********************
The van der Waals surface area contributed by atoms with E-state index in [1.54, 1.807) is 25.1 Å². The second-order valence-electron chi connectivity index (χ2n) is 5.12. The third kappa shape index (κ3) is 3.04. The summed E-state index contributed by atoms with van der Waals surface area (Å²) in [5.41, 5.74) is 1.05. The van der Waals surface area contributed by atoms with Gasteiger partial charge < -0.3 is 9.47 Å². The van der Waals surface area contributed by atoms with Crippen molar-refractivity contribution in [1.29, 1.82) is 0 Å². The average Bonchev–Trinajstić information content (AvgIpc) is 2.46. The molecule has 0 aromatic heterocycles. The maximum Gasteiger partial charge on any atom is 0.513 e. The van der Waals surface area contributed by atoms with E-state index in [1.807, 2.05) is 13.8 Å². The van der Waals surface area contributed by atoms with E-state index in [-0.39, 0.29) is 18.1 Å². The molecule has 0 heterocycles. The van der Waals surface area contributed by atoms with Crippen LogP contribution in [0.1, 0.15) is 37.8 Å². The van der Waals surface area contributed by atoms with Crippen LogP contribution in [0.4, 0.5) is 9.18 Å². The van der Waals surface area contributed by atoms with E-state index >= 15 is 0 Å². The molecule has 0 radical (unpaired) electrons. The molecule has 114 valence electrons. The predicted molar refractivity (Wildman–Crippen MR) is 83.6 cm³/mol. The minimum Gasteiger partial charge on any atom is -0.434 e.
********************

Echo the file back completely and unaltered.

The van der Waals surface area contributed by atoms with E-state index in [1.54, 1.807) is 25.1 Å². The second-order valence-electron chi connectivity index (χ2n) is 5.12. The third kappa shape index (κ3) is 3.04. The summed E-state index contributed by atoms with van der Waals surface area (Å²) in [5.41, 5.74) is 1.05. The van der Waals surface area contributed by atoms with Gasteiger partial charge < -0.3 is 9.47 Å². The van der Waals surface area contributed by atoms with Crippen molar-refractivity contribution in [1.29, 1.82) is 0 Å². The average Bonchev–Trinajstić information content (AvgIpc) is 2.46. The molecule has 0 aromatic heterocycles. The maximum Gasteiger partial charge on any atom is 0.513 e. The van der Waals surface area contributed by atoms with E-state index in [1.807, 2.05) is 13.8 Å². The van der Waals surface area contributed by atoms with E-state index in [-0.39, 0.29) is 18.1 Å². The molecule has 0 heterocycles. The van der Waals surface area contributed by atoms with Crippen LogP contribution in [0.1, 0.15) is 37.8 Å². The van der Waals surface area contributed by atoms with Crippen LogP contribution in [0.4, 0.5) is 9.18 Å². The van der Waals surface area contributed by atoms with E-state index >= 15 is 0 Å². The molecule has 0 radical (unpaired) electrons. The molecule has 114 valence electrons. The predicted molar refractivity (Wildman–Crippen MR) is 83.6 cm³/mol. The minimum Gasteiger partial charge on any atom is -0.434 e.